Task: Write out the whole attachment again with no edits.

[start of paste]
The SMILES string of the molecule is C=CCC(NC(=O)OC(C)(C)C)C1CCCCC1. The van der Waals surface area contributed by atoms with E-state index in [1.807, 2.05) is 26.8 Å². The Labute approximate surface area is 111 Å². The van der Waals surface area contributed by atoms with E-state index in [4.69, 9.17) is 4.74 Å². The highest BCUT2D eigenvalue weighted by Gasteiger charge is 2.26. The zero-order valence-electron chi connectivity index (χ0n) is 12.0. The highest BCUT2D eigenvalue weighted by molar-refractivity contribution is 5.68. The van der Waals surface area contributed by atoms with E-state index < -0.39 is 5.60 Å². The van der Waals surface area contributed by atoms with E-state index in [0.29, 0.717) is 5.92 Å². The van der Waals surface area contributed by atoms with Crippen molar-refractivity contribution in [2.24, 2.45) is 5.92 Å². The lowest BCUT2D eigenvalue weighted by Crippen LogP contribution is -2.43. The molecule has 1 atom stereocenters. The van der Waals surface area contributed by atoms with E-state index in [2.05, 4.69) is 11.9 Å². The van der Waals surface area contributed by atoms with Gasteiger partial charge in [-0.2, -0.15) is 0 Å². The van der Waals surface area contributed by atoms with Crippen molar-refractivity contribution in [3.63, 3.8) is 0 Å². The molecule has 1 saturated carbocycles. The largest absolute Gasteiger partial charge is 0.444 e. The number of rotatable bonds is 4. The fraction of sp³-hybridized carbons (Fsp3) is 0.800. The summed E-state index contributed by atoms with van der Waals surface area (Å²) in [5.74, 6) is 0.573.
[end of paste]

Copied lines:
The SMILES string of the molecule is C=CCC(NC(=O)OC(C)(C)C)C1CCCCC1. The van der Waals surface area contributed by atoms with E-state index in [1.807, 2.05) is 26.8 Å². The Labute approximate surface area is 111 Å². The van der Waals surface area contributed by atoms with E-state index in [4.69, 9.17) is 4.74 Å². The highest BCUT2D eigenvalue weighted by Gasteiger charge is 2.26. The zero-order valence-electron chi connectivity index (χ0n) is 12.0. The highest BCUT2D eigenvalue weighted by molar-refractivity contribution is 5.68. The van der Waals surface area contributed by atoms with E-state index < -0.39 is 5.60 Å². The van der Waals surface area contributed by atoms with E-state index in [0.29, 0.717) is 5.92 Å². The van der Waals surface area contributed by atoms with Crippen molar-refractivity contribution in [2.24, 2.45) is 5.92 Å². The lowest BCUT2D eigenvalue weighted by Crippen LogP contribution is -2.43. The molecule has 1 atom stereocenters. The van der Waals surface area contributed by atoms with E-state index in [2.05, 4.69) is 11.9 Å². The van der Waals surface area contributed by atoms with Gasteiger partial charge in [-0.2, -0.15) is 0 Å². The van der Waals surface area contributed by atoms with Crippen molar-refractivity contribution in [3.63, 3.8) is 0 Å². The molecule has 1 saturated carbocycles. The largest absolute Gasteiger partial charge is 0.444 e. The number of rotatable bonds is 4. The fraction of sp³-hybridized carbons (Fsp3) is 0.800. The summed E-state index contributed by atoms with van der Waals surface area (Å²) in [5.74, 6) is 0.573.